OFFICE OF SURFACE MINING RECLAMATION AND ENFORCEMENT
Library of COALEX Research Reports
COALEX Research Reports are the products of research and analysis conducted on specific issues relating to the regulation of Surface Mining Control and Reclamation Act of 1977. The research is conducted in response to requests for information from State Regulatory Authorities, under a cooperative agreement between the Office of Surface Mining (OSM) and the Interstate Mining Compact Commission (IMCC).
COALEX refers to the Library of Surface Mining Materials maintained by OSM in LEXIS-NEXIS and is a major source for the research.
Each Report includes a list of resources which were sent as attachments to the individual who requested the research. To obtain a copy of the attachments or to obtain any additional information, contact Joyce Zweben Scall by phone at 202-686-9138 or by email at JZScall@aol.com.
COALEX STATE INQUIRY REPORT - 83
June 4, 1987
Assistant to the Director
Mining and Minerals Division
New Mexico Energy and Minerals Department
525 Camino de los Marquez
Santa Fe, New Mexico 87501
TOPIC: SMALL DEPRESSIONS
INQUIRY: 30 CFR Sections 816.102 and 817.102 allow the construction of small depressions if they are needed to retain moisture, minimize erosion, create and enhance wildlife or assist revegetation. Please research the legislative history of SMCRA to determine how Congress intended to define the term "small depressions".
SEARCH RESULTS: See below.
Section 515(b)(3) of SMCRA requires the operator to restore the mined area to approximate original contour with all highwalls, spoil piles, and depressions eliminated unless "small depressions are needed in order to retain moisture to assist revegetation or as otherwise authorized pursuant to [the] Act." (30 CFR Sec. 1265(b)(3)) A search was conducted of the legislative history file in the COALEX Library to determine whether Congress specified any parameters regarding the definition of a "small depression".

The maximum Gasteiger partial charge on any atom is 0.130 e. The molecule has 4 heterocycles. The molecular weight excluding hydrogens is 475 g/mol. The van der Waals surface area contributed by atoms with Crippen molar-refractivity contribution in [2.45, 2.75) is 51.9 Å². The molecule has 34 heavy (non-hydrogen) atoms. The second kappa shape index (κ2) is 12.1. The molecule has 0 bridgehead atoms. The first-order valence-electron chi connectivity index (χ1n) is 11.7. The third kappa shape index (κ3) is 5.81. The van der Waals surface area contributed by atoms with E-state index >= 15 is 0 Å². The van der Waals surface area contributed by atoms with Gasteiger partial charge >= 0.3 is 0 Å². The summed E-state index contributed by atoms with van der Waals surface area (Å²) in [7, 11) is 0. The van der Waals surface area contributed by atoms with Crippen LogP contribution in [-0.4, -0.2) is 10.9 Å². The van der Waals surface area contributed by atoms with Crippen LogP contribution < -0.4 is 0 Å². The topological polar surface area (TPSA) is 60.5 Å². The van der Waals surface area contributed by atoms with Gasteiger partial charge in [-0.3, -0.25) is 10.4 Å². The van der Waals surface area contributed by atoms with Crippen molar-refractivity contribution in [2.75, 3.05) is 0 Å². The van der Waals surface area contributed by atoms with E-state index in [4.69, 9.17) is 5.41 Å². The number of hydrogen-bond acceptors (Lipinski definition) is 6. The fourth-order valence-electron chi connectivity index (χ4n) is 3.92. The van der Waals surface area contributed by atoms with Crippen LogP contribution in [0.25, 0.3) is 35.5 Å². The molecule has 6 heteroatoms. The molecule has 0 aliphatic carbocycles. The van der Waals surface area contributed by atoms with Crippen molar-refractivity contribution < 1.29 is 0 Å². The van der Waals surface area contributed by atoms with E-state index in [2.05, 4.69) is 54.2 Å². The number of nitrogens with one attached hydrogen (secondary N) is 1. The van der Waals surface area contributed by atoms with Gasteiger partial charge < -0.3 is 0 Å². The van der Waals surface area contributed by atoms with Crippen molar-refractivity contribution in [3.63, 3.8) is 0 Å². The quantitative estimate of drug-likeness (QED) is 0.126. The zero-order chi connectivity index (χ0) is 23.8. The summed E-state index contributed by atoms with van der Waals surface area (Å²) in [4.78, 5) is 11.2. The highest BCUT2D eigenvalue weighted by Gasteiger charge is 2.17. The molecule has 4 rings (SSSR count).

The provision allowing the retention of small depressions in certain circumstances was included in every version of SMCRA proposed beginning in 1974. However, the legislative history provides very little insight into the meaning of the phrase.
The first discussions concerning the benefits of retaining small depressions occurred in the first session of the 93rd Congress. In testimony on the problems of revegetating mined land in the West, one commenter noted that, while most of the area being discussed was largely barren, "where vegetation occurred, it occurred in the small depressions which caught rainfall and snow melt." (Coal Surface Mining and Reclamation: Hearings Before the Subcommittee on Minerals, Materials and Fuels of the Senate Committee on Interior and Insular Affairs, 93rd Cong., 1st Sess. 83 (1973)) Thus, it appears that Congress was at least aware of the benefits of allowing an operator to leave a depression of sufficient size to hold water.
The first version of the small depression exception appeared in bills passed by both houses in the second session of the 93rd Congress. The language used in these earlier bills was slightly different than that found in the 1977 version, and read: "...and grade in order to restore the approximate original contour of the land with all highwalls, spoil piles and depressions eliminated (unless small depressions are needed in order to retain moisture to assist revegetation or as otherwise authorized pursuant to paragraph (9) of this subsection)...." Paragraph (9) of the passage dealt with permanent impoundments, and allowed them to be left if approved in the mining plan and if certain requirements were met. (120 Cong. Rec. 24594 (1974)) Thus, it appears that Congress intended to tie the size of the small depressions to its ability to retain water; possibly the capacity of the depression and the amount of water it would retain was the critical element; however, Congress made no attempt to specifically define the parameters of the definition.